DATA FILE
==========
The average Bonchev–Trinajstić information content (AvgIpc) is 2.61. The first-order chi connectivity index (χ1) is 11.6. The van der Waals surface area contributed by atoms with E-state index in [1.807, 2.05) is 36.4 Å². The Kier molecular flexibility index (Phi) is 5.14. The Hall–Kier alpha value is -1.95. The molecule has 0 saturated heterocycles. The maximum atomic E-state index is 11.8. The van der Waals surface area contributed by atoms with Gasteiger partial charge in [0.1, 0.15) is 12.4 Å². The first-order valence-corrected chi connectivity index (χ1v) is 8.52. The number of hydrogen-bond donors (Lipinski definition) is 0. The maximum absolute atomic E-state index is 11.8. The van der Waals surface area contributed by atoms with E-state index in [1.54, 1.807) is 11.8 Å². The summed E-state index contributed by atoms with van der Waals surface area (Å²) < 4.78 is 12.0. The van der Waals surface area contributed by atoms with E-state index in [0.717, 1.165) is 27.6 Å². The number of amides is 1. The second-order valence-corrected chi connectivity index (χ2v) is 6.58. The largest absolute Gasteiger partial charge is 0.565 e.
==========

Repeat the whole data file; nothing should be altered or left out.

The average Bonchev–Trinajstić information content (AvgIpc) is 2.61. The first-order chi connectivity index (χ1) is 11.6. The van der Waals surface area contributed by atoms with E-state index in [1.807, 2.05) is 36.4 Å². The Kier molecular flexibility index (Phi) is 5.14. The Hall–Kier alpha value is -1.95. The molecule has 0 saturated heterocycles. The maximum atomic E-state index is 11.8. The van der Waals surface area contributed by atoms with Gasteiger partial charge in [0.1, 0.15) is 12.4 Å². The first-order valence-corrected chi connectivity index (χ1v) is 8.52. The number of hydrogen-bond donors (Lipinski definition) is 0. The maximum absolute atomic E-state index is 11.8. The van der Waals surface area contributed by atoms with E-state index in [1.54, 1.807) is 11.8 Å². The summed E-state index contributed by atoms with van der Waals surface area (Å²) < 4.78 is 12.0. The van der Waals surface area contributed by atoms with E-state index in [0.717, 1.165) is 27.6 Å². The number of amides is 1. The second-order valence-corrected chi connectivity index (χ2v) is 6.58. The largest absolute Gasteiger partial charge is 0.565 e.